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Starbucks Case Study 2007

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In 2003, Starbucks was listed as one of the Fortune 500. Despite the ongoing recession, the company had managed a 31% increase in net revenues for the year. This was reasonable, considering they only spent about 1% of total sales on marketing. All of this, coupled with the fact that they were popular with customers and employees, was a sure recipe for success.

While their domestic figures were rosy, the international operations were losing ground. The once profitable Japanese market was declining, and the European and Middle Eastern ventures failed to gain momentum. Unfortunately, the U.S. market was experiencing saturation and the only way to grow seemed to be the overseas markets. They achieved entry through the use of wholly owned subsidiaries, licensing deals, or joint ventures.

Starbucks did not escape the common practice of adapting and integrating the business to different geographic regions, but they did stick to their guns when it came to their standard product line-up and their no-smoking policy. Surprisingly, these conditions were met with wide acceptance. Analysts felt the real challenge would be in the European marketplace, what with coffeehouses on every corner to compete with. Again, the stores did very well, mainly because of the newer, cleaner environment they provided compared to the older locations of established houses.

Business was good, but it was not without its problems. There was the political upheaval in the Middle East, followed by further tension after then CEO Howard Schultz commented on growing anti-Semitism in the region. Their integrity came under fire when certain Non-Governmental Organizations (NGO's) accused them of purchasing coffee beans under questionable social and economic conditions. These situations, together with difficult economic times globally, meant that Starbucks was likely going to take a hit somewhere. Eventually, they shut down their Israeli operations altogether.

There is speculation that the company was pouring too much capital into its complex system of joint ventures and licensing agreements, and could not get a hold of its operational costs. They decided to source some of their merchandise and disposables to less expensive suppliers as an immediate cost-cutting measure. They also decided to cut back on the number of new stores and shut down unprofitable ones. Starbucks has had to learn the hard way that external forces go far beyond a society's taste in coffee, and that too much growth can have negative effects.

Internal Analysis


* Strong commitment to quality and community

* Popular with their employees

* Financially secure

* Diverse workforce

* Strong brand recognition


* Narrow product line

* Limited market segment

* They only spend 1% of sales revenues on marketing

* Company has grown too quickly

* Stores are built using the same layout and dйcor, which takes away from the unique experience of visiting various locations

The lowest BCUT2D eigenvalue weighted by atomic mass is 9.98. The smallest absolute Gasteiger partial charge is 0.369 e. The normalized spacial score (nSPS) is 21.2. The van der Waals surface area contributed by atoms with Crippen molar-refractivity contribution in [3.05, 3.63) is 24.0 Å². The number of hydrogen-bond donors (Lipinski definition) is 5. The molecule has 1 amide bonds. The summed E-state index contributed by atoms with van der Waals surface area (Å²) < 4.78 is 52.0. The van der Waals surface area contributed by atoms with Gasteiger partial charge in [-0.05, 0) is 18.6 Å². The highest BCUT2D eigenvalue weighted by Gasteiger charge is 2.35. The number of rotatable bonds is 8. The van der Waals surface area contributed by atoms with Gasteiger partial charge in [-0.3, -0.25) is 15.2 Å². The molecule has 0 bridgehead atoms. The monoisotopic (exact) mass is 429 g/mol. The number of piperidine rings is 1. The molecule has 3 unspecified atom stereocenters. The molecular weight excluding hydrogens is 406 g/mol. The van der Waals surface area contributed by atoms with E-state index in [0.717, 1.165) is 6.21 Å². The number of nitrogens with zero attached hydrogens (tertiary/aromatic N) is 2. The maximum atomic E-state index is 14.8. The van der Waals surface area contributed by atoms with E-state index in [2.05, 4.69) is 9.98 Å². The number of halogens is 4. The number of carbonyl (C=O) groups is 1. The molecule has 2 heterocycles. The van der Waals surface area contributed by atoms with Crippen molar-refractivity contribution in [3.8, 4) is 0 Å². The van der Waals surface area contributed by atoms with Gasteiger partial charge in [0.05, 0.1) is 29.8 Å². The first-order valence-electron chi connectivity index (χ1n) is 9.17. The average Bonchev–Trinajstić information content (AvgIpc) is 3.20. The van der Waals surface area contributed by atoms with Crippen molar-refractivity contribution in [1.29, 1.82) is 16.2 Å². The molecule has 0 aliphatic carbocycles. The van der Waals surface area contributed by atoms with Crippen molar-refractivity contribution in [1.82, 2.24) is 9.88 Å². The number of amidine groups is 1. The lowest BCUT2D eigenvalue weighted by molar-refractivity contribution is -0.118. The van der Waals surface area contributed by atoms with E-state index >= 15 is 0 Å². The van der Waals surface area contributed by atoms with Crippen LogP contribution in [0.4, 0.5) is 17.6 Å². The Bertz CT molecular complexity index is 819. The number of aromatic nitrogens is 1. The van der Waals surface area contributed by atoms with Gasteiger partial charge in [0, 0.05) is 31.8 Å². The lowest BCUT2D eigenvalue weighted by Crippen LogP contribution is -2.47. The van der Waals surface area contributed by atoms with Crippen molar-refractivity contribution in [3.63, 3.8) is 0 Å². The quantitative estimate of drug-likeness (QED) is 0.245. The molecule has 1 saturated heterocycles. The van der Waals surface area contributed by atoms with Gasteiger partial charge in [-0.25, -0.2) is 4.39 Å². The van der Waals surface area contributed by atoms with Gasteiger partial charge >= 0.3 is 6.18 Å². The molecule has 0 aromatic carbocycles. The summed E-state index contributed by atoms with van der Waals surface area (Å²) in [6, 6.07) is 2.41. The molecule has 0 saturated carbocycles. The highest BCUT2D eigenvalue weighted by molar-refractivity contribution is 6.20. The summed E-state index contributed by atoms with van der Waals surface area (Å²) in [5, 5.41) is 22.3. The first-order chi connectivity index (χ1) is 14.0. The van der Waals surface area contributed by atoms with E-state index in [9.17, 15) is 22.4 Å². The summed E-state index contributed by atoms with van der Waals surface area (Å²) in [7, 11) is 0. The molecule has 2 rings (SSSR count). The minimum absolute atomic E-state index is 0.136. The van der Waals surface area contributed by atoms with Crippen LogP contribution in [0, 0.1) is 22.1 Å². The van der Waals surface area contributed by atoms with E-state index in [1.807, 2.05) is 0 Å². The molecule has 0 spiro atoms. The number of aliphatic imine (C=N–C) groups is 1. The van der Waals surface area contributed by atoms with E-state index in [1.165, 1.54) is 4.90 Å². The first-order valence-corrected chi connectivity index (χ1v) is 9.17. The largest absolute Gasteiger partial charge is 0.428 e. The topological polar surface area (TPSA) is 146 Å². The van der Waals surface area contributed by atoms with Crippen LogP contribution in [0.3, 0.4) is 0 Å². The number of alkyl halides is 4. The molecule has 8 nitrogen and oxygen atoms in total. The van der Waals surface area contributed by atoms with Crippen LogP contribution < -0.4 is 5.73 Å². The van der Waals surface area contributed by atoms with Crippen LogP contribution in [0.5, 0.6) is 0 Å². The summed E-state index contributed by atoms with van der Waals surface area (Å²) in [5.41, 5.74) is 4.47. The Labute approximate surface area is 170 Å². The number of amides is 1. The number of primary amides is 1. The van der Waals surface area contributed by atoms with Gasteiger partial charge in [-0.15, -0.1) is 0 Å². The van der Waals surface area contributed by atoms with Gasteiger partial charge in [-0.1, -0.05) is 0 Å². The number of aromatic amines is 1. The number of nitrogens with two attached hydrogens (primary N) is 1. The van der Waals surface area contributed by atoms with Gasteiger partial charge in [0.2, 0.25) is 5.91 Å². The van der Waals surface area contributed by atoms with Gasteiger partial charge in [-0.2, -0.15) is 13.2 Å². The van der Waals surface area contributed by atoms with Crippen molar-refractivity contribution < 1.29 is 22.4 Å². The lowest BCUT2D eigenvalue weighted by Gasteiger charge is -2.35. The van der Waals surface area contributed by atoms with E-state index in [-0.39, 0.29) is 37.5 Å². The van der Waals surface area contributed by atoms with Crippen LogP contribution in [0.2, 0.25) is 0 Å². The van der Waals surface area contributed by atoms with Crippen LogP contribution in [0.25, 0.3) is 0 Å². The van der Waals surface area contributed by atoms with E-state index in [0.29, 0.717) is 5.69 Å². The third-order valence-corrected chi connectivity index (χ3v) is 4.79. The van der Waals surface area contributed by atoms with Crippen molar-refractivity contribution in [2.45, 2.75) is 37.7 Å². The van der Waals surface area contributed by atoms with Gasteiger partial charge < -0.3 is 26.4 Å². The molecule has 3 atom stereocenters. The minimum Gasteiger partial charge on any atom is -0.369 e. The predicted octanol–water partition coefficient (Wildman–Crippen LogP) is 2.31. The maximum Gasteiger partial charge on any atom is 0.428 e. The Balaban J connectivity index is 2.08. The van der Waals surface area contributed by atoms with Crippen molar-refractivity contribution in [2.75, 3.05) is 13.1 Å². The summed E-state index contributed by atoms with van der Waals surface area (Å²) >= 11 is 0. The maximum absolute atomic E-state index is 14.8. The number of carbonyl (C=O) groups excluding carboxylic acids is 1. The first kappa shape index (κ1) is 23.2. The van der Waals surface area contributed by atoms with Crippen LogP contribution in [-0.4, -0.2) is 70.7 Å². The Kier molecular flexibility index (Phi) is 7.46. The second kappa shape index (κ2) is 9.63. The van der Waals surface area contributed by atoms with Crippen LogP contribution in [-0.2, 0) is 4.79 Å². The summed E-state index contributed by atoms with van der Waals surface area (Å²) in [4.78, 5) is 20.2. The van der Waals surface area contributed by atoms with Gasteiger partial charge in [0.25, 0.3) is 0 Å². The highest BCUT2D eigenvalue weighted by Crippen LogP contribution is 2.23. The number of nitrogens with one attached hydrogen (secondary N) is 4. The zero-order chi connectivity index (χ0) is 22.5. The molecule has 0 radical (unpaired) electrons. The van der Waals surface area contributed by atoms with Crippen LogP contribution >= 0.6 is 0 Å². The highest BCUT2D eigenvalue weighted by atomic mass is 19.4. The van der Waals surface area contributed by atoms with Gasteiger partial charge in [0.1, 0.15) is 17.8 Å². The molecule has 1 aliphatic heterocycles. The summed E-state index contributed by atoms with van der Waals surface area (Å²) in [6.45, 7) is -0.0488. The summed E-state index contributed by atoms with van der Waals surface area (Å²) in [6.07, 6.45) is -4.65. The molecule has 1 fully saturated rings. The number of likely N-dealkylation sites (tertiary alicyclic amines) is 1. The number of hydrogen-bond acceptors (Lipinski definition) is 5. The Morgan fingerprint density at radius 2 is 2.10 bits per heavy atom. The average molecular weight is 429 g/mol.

* Limited food offerings

External Analysis (Porter's Points)

Rivalry among existing firms:

Starbucks holds about 45% of the market share in coffee sales, due largely in part to its affiliation with PepsiCo. Domestically, McDonalds, Dunkin' Donuts, and Caribou Coffee are gaining ground with their specialty coffee products, and are major companies with no problem coming up with the capital. Internationally, Starbucks has to contend with older, more established coffee houses. Luckily for Starbucks, they have a highly recognizable brand image and a good position within the market segment.

Threat of new entrants:

As stated previously, Starbucks still has a firm hold on the coffee market despite the rise of some major competitors. They set the standard for the modern coffee house, and many try to emulate their stores' look and feel, but Starbucks still has many well-known beverages. New entrants will tend to be smaller neighborhood startups and kiosks that will appeal to local markets and should pose only a minor threat to Starbucks' loyal customer base. Internationally, coffee businesses can utilize the currently unpopular view of the U.S. and all things American to keep Starbucks from entering certain countries. Discounting anti-American sentiments, entry into the coffee business has few if any real barriers.

Threat of substitutes:

Coffee has a deeply rooted presence in American culture, but in Asia and Europe, tea is consumed as much if not more frequently. As for Starbucks' signature beverages, there is nothing about them that cannot be imitated either by other businesses or home-brewing experts. The truth is, anyone can brew a cup of coffee.

Bargaining power of buyers:

With 45% of the market share and a loyal customer base, Starbucks does well at satisfying its clientele. A sluggish economy, however, can force even the most hardcore coffee lovers to cut costs wherever possible. When people decide to start making coffee at home or going to the local joint to save some money on their favorite beverage, one would think that Starbucks would take notice, but they continue to have the highest priced coffee products on the market. With consumption at all time highs in the U.S., customers are becoming increasingly picky when it comes to their coffees. Starbucks does offer reloadable cards for purchasing products online, which many customers certainly find convenient.

Bargaining power of suppliers

Starbucks purchases their own coffee beans and uses them for their own products, but have



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